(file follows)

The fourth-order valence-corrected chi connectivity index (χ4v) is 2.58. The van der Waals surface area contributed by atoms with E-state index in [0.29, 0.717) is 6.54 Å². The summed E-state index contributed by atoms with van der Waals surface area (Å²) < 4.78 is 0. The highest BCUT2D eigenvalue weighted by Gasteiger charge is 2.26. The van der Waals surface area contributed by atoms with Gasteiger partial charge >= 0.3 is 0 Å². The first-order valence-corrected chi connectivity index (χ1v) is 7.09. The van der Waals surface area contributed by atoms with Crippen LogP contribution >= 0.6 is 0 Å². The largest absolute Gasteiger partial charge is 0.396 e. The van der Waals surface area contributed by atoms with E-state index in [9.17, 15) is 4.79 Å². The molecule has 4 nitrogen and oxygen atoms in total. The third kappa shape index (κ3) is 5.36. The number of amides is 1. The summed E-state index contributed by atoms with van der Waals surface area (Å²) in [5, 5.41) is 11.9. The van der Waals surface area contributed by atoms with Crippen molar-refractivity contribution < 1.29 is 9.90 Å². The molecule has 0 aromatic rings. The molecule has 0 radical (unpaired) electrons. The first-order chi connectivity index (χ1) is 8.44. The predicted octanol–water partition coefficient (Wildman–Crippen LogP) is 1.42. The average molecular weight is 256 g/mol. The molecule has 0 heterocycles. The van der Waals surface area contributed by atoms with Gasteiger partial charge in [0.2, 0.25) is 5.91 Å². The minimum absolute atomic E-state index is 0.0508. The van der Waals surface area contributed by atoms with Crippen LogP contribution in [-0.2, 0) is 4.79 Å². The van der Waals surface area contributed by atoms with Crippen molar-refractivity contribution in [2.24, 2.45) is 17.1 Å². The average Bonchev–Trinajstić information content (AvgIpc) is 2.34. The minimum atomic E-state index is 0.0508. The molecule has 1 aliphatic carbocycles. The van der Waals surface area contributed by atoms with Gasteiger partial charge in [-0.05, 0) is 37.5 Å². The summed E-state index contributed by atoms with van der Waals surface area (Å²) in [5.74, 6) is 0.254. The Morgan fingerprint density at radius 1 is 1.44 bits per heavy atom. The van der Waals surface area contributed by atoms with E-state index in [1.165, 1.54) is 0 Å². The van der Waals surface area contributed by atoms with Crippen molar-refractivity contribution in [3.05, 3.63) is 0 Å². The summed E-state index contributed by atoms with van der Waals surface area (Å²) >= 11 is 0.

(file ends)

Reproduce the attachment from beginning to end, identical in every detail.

The fourth-order valence-corrected chi connectivity index (χ4v) is 2.58. The van der Waals surface area contributed by atoms with E-state index in [0.29, 0.717) is 6.54 Å². The summed E-state index contributed by atoms with van der Waals surface area (Å²) < 4.78 is 0. The highest BCUT2D eigenvalue weighted by Gasteiger charge is 2.26. The van der Waals surface area contributed by atoms with Gasteiger partial charge >= 0.3 is 0 Å². The first-order valence-corrected chi connectivity index (χ1v) is 7.09. The van der Waals surface area contributed by atoms with Crippen LogP contribution >= 0.6 is 0 Å². The largest absolute Gasteiger partial charge is 0.396 e. The van der Waals surface area contributed by atoms with E-state index in [9.17, 15) is 4.79 Å². The molecule has 4 nitrogen and oxygen atoms in total. The third kappa shape index (κ3) is 5.36. The number of amides is 1. The summed E-state index contributed by atoms with van der Waals surface area (Å²) in [5, 5.41) is 11.9. The van der Waals surface area contributed by atoms with Crippen molar-refractivity contribution < 1.29 is 9.90 Å². The molecule has 0 aromatic rings. The molecule has 0 radical (unpaired) electrons. The first-order chi connectivity index (χ1) is 8.44. The predicted octanol–water partition coefficient (Wildman–Crippen LogP) is 1.42. The average molecular weight is 256 g/mol. The molecule has 0 heterocycles. The van der Waals surface area contributed by atoms with Gasteiger partial charge in [0.2, 0.25) is 5.91 Å². The minimum absolute atomic E-state index is 0.0508. The van der Waals surface area contributed by atoms with Crippen LogP contribution in [-0.2, 0) is 4.79 Å². The van der Waals surface area contributed by atoms with Crippen molar-refractivity contribution in [2.24, 2.45) is 17.1 Å². The average Bonchev–Trinajstić information content (AvgIpc) is 2.34. The minimum atomic E-state index is 0.0508. The molecule has 1 aliphatic carbocycles. The van der Waals surface area contributed by atoms with Gasteiger partial charge in [-0.05, 0) is 37.5 Å². The summed E-state index contributed by atoms with van der Waals surface area (Å²) in [5.74, 6) is 0.254. The Morgan fingerprint density at radius 1 is 1.44 bits per heavy atom. The van der Waals surface area contributed by atoms with E-state index in [1.165, 1.54) is 0 Å². The van der Waals surface area contributed by atoms with Crippen molar-refractivity contribution in [3.05, 3.63) is 0 Å². The summed E-state index contributed by atoms with van der Waals surface area (Å²) >= 11 is 0.